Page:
ACHy breaky heart: Air changes per hour and understanding leakage language
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ACH stands for Air Changes per Hour and is a measure of ventilation. A house with an ACH of 1.0 means that the amount of new air coming into the home over an hour is equal to the total volume of air in the home (1.0 multiplied by 100 = 100 percent air change per hour). An ACH of 0.5 means that the amount of new air coming into the home over an hour is equal to 50 percent of the total volume of air in the home (0.5 multiplied by 100 = 50 percent air change per hour). Note that an ACH of 1.0 doesn’t mean that every molecule of air has been replaced in your home (it’s difficult to flush out them corners and closets…). In a well-ventilated space with an ACH of 1.0, only about 63 percent of the actual air in the home will get flushed and replaced.
ACH is generally determined with a blower test. For a blower test, the house is closed up (windows and doors shut) except for one of the doors, which is sealed up with a blower. The blower blows air into or out of the home until the pressure difference between indoors and outdoors is 50 pascals. A pressure of 50 pascals is equivalent to the pressure if a 20 mile per hour wind of the pressure of 0.2 inches of water. In other words, not much, but enough to push air in and around your house.
As mentioned, the pressure difference used in blower door tests is usually 50 pascals; however, different pressure differences are sometimes used. Because air changes per hour depend on the pressure difference, it’s important to know what the pressure difference is. Along those lines, folks will tack a number to the end of ACH (for example, ACH50 or ACH25) to note the pressure difference used during the test. ACH with no number after it (sometimes referred to as the “natural” ACH, something I’ll refer to as ACHnat) reflects air changes per hour at ambient pressure; however, to confuse things, note that some folks are referring to ACH50 when they mention ACH. To get a rough estimate of ACHnat, divide ACH50 by 20. The actual conversion is not so simple.
Newly constructed homes should have an ACH50 of less than 8.0. Older houses tend to have an ACH50 between 10 and 20 and even higher than 20. A house with an ACH50 less than 5 is considered “tight”, between 5 and 10 is considered “moderately sealed”, and greater than 10 is considered “leaky”. For a 1 to 3 star rated home, the City of Austin expects ACHnat to be less than or equal to 0.65. For a 4 and 5 star rated home, the city wants to see ACHnat less than or equal to 0.5. The city will grant a homeowner/builder extra points in its green rating system if the house achieves an ACHnat no greater than 0.25. Passivhaus standards require ACH50 to be less than 0.6, which is approximately equivalent to an ACHnat of 0.03.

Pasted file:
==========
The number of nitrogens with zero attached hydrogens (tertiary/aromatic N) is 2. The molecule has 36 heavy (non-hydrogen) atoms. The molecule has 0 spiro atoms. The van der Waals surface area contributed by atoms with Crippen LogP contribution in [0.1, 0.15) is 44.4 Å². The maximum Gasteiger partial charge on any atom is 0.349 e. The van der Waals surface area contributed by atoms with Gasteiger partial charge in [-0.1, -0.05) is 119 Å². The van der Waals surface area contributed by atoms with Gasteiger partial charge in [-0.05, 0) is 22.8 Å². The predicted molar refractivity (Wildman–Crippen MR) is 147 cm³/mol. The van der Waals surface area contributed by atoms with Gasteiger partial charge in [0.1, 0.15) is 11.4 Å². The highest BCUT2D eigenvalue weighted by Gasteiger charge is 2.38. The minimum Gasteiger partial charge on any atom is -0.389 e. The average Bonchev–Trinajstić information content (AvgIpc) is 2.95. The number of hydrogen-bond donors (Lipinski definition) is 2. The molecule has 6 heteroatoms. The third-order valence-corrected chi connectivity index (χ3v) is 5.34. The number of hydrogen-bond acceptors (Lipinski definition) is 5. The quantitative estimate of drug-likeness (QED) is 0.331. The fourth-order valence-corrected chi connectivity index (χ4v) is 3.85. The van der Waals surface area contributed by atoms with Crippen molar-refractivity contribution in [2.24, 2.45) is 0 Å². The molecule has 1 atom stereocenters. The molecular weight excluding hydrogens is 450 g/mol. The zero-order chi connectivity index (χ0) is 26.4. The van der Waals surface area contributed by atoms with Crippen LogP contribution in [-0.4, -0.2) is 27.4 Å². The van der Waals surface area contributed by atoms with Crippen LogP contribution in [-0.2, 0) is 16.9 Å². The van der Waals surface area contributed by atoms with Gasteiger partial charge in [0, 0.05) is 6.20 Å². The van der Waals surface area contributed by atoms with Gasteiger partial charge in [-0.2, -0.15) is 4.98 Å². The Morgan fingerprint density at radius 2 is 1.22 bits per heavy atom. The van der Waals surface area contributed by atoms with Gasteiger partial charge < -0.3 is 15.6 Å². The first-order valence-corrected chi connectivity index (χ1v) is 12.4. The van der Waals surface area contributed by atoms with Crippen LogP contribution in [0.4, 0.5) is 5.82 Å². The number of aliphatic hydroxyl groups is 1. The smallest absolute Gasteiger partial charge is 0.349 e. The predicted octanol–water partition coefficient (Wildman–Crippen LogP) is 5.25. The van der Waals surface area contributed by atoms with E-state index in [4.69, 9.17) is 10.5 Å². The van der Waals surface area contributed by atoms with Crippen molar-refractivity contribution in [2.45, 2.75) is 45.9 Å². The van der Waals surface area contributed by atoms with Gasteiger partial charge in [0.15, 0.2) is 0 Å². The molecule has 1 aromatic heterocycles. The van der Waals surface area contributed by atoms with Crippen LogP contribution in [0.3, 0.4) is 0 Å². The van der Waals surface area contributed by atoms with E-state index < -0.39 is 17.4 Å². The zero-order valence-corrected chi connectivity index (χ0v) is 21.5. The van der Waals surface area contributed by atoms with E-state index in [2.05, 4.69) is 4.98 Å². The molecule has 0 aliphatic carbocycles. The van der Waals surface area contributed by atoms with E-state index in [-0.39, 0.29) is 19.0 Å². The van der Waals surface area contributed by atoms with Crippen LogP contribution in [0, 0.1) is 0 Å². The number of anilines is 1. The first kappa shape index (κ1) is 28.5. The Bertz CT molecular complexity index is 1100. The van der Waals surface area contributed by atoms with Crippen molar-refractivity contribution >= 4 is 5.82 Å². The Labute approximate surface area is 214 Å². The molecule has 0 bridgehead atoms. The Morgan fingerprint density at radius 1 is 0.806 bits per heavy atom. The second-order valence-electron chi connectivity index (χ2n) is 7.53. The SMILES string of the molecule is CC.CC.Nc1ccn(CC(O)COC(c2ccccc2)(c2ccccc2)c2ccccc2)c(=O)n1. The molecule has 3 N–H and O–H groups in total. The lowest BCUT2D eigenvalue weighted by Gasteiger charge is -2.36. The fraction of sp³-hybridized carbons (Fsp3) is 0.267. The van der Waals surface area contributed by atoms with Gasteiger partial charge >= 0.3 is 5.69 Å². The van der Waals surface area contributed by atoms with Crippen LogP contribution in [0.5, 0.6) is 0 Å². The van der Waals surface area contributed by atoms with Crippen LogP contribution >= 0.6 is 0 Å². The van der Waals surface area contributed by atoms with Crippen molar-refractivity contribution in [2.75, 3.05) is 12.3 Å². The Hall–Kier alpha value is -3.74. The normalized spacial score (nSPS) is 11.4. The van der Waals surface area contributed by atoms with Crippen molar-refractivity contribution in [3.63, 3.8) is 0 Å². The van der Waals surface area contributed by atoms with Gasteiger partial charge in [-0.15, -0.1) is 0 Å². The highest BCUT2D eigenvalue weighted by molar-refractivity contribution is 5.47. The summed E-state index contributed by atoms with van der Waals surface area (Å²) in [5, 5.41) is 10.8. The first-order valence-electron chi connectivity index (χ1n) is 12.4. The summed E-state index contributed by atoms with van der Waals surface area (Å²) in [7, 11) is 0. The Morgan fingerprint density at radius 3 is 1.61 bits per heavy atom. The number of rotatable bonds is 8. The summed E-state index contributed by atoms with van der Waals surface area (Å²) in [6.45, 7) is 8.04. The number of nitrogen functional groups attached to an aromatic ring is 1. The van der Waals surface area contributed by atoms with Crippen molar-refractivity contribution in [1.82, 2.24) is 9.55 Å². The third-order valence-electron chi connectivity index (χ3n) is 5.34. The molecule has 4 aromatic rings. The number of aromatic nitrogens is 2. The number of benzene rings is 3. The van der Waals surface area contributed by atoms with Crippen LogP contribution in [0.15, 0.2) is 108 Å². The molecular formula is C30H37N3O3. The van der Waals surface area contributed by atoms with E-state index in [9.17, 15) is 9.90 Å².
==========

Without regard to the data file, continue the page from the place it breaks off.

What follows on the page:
Air changes per hour is a double-edged sword. On one hand, you don’t want your ACH too high because your house will leak like a sieve; a big deal if you’re paying to heat or cool the place (I had a neighbor once describe their 100 year old house as “a giant crack”). On the other hand, you don’t want your house too tight otherwise air quality will suffer.
One standard for ventilation states that ACHnat + ACHmech should not be lower than 0.35 where ACHmech is mechanically induced ventilation. A more modern standard (ASHRAE 62.2-2007 and 62.2-2010) used by the city of Austin is a function of square footage and number of bedrooms (which is used as a proxy for number of people):
ACHvent = [(total square footage/100] + (number of bedrooms + 1) X 7.5 cfm X 60]/(volume of house)
For a 2,500 square foot home with 10-foot tall ceilings and 4 bedrooms, ACHvent is 0.09. I’m sorry, but that seems pretty golldarn low. This calculation is heavily influenced by the number of bedrooms (for a 2,500 square foot 4 bedroom house, the square footage only increases the ventilation requirement by 1.1 percent). Furthermore, ACHvent decreases with increasing volume of the house when it seems like it should be the opposite (note that I modified the standard slightly by converting it to an ACH which introduces the volume term; nonetheless, even with my number molesting, the standard doesn’t take into account house volume). A table that ASRAE presents with its standards provides more realistic numbers, such as an ACHvent of 0.23 for a 3,000 square-foot house. I suggest using the table instead of the equation (Google ASHRAE 62.2-2010 to see the standard).
ACH also shows up with respect to bathroom vents. The City of Austin recommends a bathroom vent capable of an ACH of 8.0 to 12.0 and having that vent run for 20 minutes after use of the bathroom to remove heat and humidity.
I researched and wrote this up after being confused about passivhaus and City of Austin ACH standards. My confusion all boiled down to pressure (natural versus 50 pascals). With everything all cleared up now and Blaise being my homeboy, my heart no longer ACHes…